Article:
This week on the show we put the spotlight on one of the hottest trends in Indian entrepreneurial space. We are talking about accelerators.
This week CNBC-TV18's special show India Angels highlights the hottest trends in Indian entrepreneurial space, accelerators.
Reports peg the number of accelerators operating in India at about 35. This number includes the traditional IT business school variety, institutional accelerator programmes by Microsoft – Citrix and the likes and the latest variants which have grown in the last couple of years - accelerators by entrepreneurs for entrepreneurs.
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Like in a democracy we believe that while the rubble will rise it will function to sensitise a nascent entrepreneurial eco-system that is perhaps just beginning to walk on its own feet. CNBC-TV18 met the duo that set up India’s first independent accelerator programme - Nandini Hirianniah and Sameer Guglani of The Morpheus.
Nandini and Sameer formerly set up The Morpheus in 2008. The Morpheus is similar in structure and philosophy to Silicon Valley’s most celebrated accelerator, Y Combinator, which provides more than just money to start-ups.
Like Y Combinator, The Morpheus provides advice to start-ups in batches. They are currently on their eighth batch and have a community or a gang of a 130 plus entrepreneurs most of whom continue to actively participate in mentoring and sharing even after their four months bootcamp is complete.
Building the support system was a mission for Nandini and Sameer given their own trials and tribulations with entrepreneurship. It wasn’t an easy ride in naming their first entrepreneurial venture an online DVD rental business, Madhouse, captures what seems like an irrational life choice for this young team.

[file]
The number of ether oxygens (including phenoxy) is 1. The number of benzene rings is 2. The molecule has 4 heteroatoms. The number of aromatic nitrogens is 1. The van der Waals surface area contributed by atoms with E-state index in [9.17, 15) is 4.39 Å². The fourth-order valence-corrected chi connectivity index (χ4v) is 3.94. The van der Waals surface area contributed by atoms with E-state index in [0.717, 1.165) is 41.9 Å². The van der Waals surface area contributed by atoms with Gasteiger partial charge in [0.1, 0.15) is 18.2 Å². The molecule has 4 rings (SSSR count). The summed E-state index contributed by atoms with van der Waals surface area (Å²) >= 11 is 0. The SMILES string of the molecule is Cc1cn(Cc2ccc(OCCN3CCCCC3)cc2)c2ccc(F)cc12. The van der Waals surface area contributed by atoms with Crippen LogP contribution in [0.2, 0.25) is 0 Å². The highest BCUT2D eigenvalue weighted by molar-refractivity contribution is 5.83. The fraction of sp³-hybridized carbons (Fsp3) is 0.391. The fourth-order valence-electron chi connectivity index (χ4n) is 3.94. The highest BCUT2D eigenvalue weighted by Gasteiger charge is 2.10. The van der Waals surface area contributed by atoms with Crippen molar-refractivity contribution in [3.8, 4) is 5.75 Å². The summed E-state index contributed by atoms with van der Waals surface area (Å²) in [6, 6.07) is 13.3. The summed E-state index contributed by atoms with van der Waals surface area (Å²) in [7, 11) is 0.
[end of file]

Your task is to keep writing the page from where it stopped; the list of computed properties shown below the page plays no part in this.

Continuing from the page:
Nandini Hirianniah, co-founder, The Morpheus says," Madhouse was more accidental. This was the time when we were coming back to India. Sameer and I were in the US where he held a software job and I was figuring out what to do. I was also trying to work with the local independent film circuits in San Francisco. We had to come back to India for Sameer’s brother's wedding and also explore what we wanted to do. We came back and then we didn’t get our visa stamped."
Sameer Guglani, co-founder, The Morpheus says,"Today, if I find the guy who rejected our visa, I will go ahead and give him a hug. What we did in the beginning is a very typical thing of somebody who comes back from Silicon Valley into India and starts a company. So, we read all the books on making business plans and created a 35 page excel sheet and came to know that we wanted to raise Rs 1-2 crore. Spent about 2-3 months trying to make contacts with people who can help us raise money – one of our mentors was in Mumbai and he said, looks like nobody is giving you money and we said yes. Then he suggested us to go back to Chandigarh and do a pilot and if we build great business, money will find us."